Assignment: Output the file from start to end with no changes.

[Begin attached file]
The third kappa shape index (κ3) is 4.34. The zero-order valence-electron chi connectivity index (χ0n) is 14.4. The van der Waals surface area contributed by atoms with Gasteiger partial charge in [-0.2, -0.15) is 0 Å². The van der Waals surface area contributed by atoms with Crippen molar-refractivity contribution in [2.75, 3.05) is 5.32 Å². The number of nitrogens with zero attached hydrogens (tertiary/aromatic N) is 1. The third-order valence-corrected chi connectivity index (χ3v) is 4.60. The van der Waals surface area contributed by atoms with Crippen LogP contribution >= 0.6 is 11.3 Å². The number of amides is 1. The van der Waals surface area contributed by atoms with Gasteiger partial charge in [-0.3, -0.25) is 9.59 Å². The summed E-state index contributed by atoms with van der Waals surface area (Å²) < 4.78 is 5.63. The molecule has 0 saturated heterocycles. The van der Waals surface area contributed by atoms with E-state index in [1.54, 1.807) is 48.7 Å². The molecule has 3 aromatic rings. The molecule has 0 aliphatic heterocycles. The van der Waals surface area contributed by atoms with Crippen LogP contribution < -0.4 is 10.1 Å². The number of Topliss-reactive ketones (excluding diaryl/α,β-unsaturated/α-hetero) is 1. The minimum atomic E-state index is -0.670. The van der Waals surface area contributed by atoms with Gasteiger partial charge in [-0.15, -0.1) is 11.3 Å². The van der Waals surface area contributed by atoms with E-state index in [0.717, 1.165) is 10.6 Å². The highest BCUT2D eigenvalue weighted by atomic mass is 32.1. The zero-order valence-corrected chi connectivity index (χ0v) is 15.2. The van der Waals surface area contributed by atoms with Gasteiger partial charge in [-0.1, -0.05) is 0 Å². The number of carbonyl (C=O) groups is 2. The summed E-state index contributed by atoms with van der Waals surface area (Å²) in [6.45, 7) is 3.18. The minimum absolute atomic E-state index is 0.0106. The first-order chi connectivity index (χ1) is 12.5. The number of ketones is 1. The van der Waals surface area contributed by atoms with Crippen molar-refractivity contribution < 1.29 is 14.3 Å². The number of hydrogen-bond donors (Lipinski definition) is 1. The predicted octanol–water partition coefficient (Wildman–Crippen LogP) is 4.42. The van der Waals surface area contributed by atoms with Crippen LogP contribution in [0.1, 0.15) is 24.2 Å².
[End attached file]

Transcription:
The third kappa shape index (κ3) is 4.34. The zero-order valence-electron chi connectivity index (χ0n) is 14.4. The van der Waals surface area contributed by atoms with Gasteiger partial charge in [-0.2, -0.15) is 0 Å². The van der Waals surface area contributed by atoms with Crippen molar-refractivity contribution in [2.75, 3.05) is 5.32 Å². The number of nitrogens with zero attached hydrogens (tertiary/aromatic N) is 1. The third-order valence-corrected chi connectivity index (χ3v) is 4.60. The van der Waals surface area contributed by atoms with Crippen LogP contribution >= 0.6 is 11.3 Å². The number of amides is 1. The van der Waals surface area contributed by atoms with Gasteiger partial charge in [-0.3, -0.25) is 9.59 Å². The summed E-state index contributed by atoms with van der Waals surface area (Å²) < 4.78 is 5.63. The molecule has 0 saturated heterocycles. The van der Waals surface area contributed by atoms with E-state index in [1.54, 1.807) is 48.7 Å². The molecule has 3 aromatic rings. The molecule has 0 aliphatic heterocycles. The van der Waals surface area contributed by atoms with Crippen LogP contribution < -0.4 is 10.1 Å². The number of Topliss-reactive ketones (excluding diaryl/α,β-unsaturated/α-hetero) is 1. The minimum atomic E-state index is -0.670. The van der Waals surface area contributed by atoms with Gasteiger partial charge in [-0.15, -0.1) is 11.3 Å². The van der Waals surface area contributed by atoms with E-state index in [0.717, 1.165) is 10.6 Å². The highest BCUT2D eigenvalue weighted by atomic mass is 32.1. The zero-order valence-corrected chi connectivity index (χ0v) is 15.2. The van der Waals surface area contributed by atoms with Gasteiger partial charge in [-0.1, -0.05) is 0 Å². The number of carbonyl (C=O) groups is 2. The summed E-state index contributed by atoms with van der Waals surface area (Å²) in [6.45, 7) is 3.18. The minimum absolute atomic E-state index is 0.0106. The first-order chi connectivity index (χ1) is 12.5. The number of ketones is 1. The van der Waals surface area contributed by atoms with Crippen molar-refractivity contribution < 1.29 is 14.3 Å². The number of hydrogen-bond donors (Lipinski definition) is 1. The predicted octanol–water partition coefficient (Wildman–Crippen LogP) is 4.42. The van der Waals surface area contributed by atoms with Crippen LogP contribution in [0.1, 0.15) is 24.2 Å².